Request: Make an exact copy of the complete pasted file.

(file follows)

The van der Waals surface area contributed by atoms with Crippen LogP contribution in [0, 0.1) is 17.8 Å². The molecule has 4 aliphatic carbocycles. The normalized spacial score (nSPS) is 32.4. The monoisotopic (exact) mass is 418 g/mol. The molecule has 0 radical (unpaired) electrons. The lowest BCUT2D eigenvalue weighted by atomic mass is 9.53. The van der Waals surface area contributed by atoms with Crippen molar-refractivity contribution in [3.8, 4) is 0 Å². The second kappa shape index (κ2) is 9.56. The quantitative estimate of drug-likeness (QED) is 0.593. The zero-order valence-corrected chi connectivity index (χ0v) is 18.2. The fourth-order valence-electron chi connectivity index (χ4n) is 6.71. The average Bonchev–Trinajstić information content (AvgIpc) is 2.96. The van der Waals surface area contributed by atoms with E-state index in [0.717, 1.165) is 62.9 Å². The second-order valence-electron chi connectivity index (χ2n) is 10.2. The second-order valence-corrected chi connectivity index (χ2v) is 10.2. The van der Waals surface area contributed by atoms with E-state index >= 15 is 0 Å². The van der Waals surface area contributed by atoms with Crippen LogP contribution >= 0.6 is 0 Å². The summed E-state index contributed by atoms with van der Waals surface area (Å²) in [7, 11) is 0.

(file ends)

The van der Waals surface area contributed by atoms with Crippen LogP contribution in [0, 0.1) is 17.8 Å². The molecule has 4 aliphatic carbocycles. The normalized spacial score (nSPS) is 32.4. The monoisotopic (exact) mass is 418 g/mol. The molecule has 0 radical (unpaired) electrons. The lowest BCUT2D eigenvalue weighted by atomic mass is 9.53. The van der Waals surface area contributed by atoms with Crippen molar-refractivity contribution in [3.8, 4) is 0 Å². The second kappa shape index (κ2) is 9.56. The quantitative estimate of drug-likeness (QED) is 0.593. The zero-order valence-corrected chi connectivity index (χ0v) is 18.2. The fourth-order valence-electron chi connectivity index (χ4n) is 6.71. The average Bonchev–Trinajstić information content (AvgIpc) is 2.96. The van der Waals surface area contributed by atoms with E-state index in [0.717, 1.165) is 62.9 Å². The second-order valence-electron chi connectivity index (χ2n) is 10.2. The second-order valence-corrected chi connectivity index (χ2v) is 10.2. The van der Waals surface area contributed by atoms with E-state index >= 15 is 0 Å². The van der Waals surface area contributed by atoms with Crippen LogP contribution >= 0.6 is 0 Å². The summed E-state index contributed by atoms with van der Waals surface area (Å²) in [7, 11) is 0.